Homeschooling Teenagers and Surviving It
Are you really going to homeschool your son in high school? That was the question a “curious” parent asked me as we waited for the baseball game to begin. And the look on her face said, “You’ve got to be crazy if you think you can homeschool a teenager!” Call me crazy, then.
Homeschooling through high school isn’t a walk in the park, but it is also far from impossible. As I approach fall with one child dual enrolling as a sophomore in college and a senior in high school homeschool and another who is getting ready for 9th grade as a homeschooler, I know homeschooling a teenager can be done. However, doing it easily, well, and without stressing the relationships between parents and teens isn’t something to take for granted. Homeschooling during high school requires part patience, part humor, part dedication, and a steel spine (to protect you from teenage hormones and the crazy looks you get at baseball games).
Homeschool High School – How Can I Teach That?
You don’t have to be an expert in every field in order to homeschool your kids in high school (although proficiency and knowledge do help). One of the benefits of not being an expert is raising a child who has to learn how to learn, instead of learn how to regurgitate. If you are wary of certain subjects, like math or biology, make those your priority for gathering top-rated curriculum. And take a deep breath – you can homeschool during high school.
- You can purchase supplemental lectures such as D.I.V.E. packages that correlate with Saxon Algebra. My daughter was ready to work on her own at her own pace, and these lectures gave her what she needed to know to succeed with her studies.
- Look at the Khan Academy for detailed lectures and information on wide ranges of curriculum.
- Invest in the solution manuals – not just the answer keys. Solution manuals often have enough details included to make teaching and understanding the concepts much more doable.
- Check with your school district for enrollment possibilities for certain subjects. In my state, homeschoolers can attend public school classes through agreed upon arrangements with the school. I have friends who send their kids to public school for classes such as Spanish and Chemistry – it saves on curriculum money and teaching anxiety.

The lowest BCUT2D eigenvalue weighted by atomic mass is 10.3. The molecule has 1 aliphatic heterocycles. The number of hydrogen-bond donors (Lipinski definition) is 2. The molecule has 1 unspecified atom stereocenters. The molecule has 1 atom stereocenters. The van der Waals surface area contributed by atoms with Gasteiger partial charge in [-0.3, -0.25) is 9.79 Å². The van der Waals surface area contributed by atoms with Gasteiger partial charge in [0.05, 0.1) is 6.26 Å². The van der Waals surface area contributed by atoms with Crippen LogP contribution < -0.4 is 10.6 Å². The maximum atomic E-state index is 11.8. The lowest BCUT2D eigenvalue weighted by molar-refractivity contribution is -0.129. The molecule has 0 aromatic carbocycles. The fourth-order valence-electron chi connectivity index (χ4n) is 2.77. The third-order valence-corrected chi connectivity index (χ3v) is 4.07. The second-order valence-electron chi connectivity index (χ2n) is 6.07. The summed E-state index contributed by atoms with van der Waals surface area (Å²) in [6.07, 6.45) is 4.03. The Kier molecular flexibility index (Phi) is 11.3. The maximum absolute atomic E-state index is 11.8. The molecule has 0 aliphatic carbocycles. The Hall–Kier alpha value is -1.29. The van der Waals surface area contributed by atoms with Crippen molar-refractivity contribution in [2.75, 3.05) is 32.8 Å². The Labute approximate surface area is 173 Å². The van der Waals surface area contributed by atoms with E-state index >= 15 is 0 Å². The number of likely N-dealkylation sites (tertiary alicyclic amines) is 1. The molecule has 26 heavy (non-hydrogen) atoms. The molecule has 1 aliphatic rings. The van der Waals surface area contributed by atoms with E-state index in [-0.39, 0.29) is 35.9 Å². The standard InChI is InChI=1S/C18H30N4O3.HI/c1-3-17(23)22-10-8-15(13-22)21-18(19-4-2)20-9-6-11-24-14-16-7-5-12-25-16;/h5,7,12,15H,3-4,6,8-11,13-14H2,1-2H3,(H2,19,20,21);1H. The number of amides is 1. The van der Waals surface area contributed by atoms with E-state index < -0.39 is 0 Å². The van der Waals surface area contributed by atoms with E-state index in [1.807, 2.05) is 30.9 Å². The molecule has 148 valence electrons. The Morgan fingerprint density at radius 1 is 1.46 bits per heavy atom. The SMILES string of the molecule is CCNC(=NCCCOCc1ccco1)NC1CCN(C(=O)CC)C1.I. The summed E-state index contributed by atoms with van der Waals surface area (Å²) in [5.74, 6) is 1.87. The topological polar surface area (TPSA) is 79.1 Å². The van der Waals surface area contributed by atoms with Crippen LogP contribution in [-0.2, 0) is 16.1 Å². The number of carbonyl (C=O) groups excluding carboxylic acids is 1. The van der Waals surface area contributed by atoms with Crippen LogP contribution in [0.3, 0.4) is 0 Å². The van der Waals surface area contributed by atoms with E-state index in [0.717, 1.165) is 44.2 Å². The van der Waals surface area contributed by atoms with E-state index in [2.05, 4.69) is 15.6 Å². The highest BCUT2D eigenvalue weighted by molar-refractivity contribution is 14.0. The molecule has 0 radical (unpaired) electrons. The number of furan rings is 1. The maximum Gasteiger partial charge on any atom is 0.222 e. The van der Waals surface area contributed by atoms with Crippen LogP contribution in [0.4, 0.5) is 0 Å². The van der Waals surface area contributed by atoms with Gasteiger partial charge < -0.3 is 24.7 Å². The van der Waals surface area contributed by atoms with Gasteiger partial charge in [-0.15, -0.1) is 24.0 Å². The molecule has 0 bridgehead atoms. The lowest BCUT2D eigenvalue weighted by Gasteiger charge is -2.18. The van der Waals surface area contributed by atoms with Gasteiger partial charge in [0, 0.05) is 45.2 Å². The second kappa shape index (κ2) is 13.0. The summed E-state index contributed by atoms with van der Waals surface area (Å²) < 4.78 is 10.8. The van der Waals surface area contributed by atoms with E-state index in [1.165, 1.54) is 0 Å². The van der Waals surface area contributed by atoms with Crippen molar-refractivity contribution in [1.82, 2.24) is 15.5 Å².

- Find other parents with whom you can swap teachings. Maybe your friend’s husband is a computer programmer and he can supervise a computer language course for the kids, and you can teach the kids a literature course.
- Look for co-ops in your area that specialize in high school programs. Just make sure the teachers for these classes are bringing a bit more to the table than you could provide on your own. We utilized a co-op program that had parent teachers who were wonderful in their specialized areas of study (homeschool parents are often closet geeks in certain subjects!). But there were also some teachers who, honestly, didn’t really have a firm grasp of the courses.
Homeschool High School – How will They Ever Be Socialized?
If you’re homeschooling through high school, thank goodness they won’t be socialized – by other teenagers, that is. Socialization is about so much more than being confined to a classroom of peers of the same age, socioeconomic status, and general neighborhood experiences. That doesn’t prepare our kids for the real world.
High school sports – Check with your state to see how your child can participate in high school sports. Here in the lovely state of Minnesota I can even register my homeschool as its own entity with the State High School League. Fortunately, in MN we can also join the athletic team for our resident school district. Yep – it means lots of extra driving for me to get my son to school every day for practices and meetings – but we make it work in our schedules.
Volunteer time – The teenage years are perfect for volunteering – the kids are more independent and can do more activities in the community, and they are at a point in their lives when they can absorb the deeper meanings behind topics such as need, responsibility, and community involvement. This is real socialization.
Friends – Friends are really waiting around every corner, so you just need to keep walking until you find a few. In public schools the friend-possibilities are thrown at you – “Here – quick – pick some people to sit with at lunch!” For high school homeschoolers friendships are made purposefully and naturally. I have always made sure my kids kept active – not just so they can meet new people but so that they can explore the world. My kids are just as active, if not more so, in extracurricular activities as their high school counterparts who sit in brick and mortar schools. Some of these activities that foster friendships are homeschool driven (such as homeschool classes and field trips), and others are community based.
- Young Historians program through local historical society
- Youth activities through church
- 4-H club activities
- Community sport programs
- School sport programs
- Public service organizations
What about prom? – My kids most likely won’t have a typical high school prom (although they could go as the dates of others), but my daughter has already been to two formal dances – one a community dance and the other a college formal. It was fun for her, but prom is not something she laments over not having. Keep your options open and remember that a prom doesn’t prepare you for life – living prepares you for life.
Whenever my kids hear other people question how I can spend so much time with my children – it genuinely makes them feel badly. Not for themselves, but for the children of these other parents. My kids love knowing that not only can I survive spending time with them, but that I actually enjoy it and look forward to it!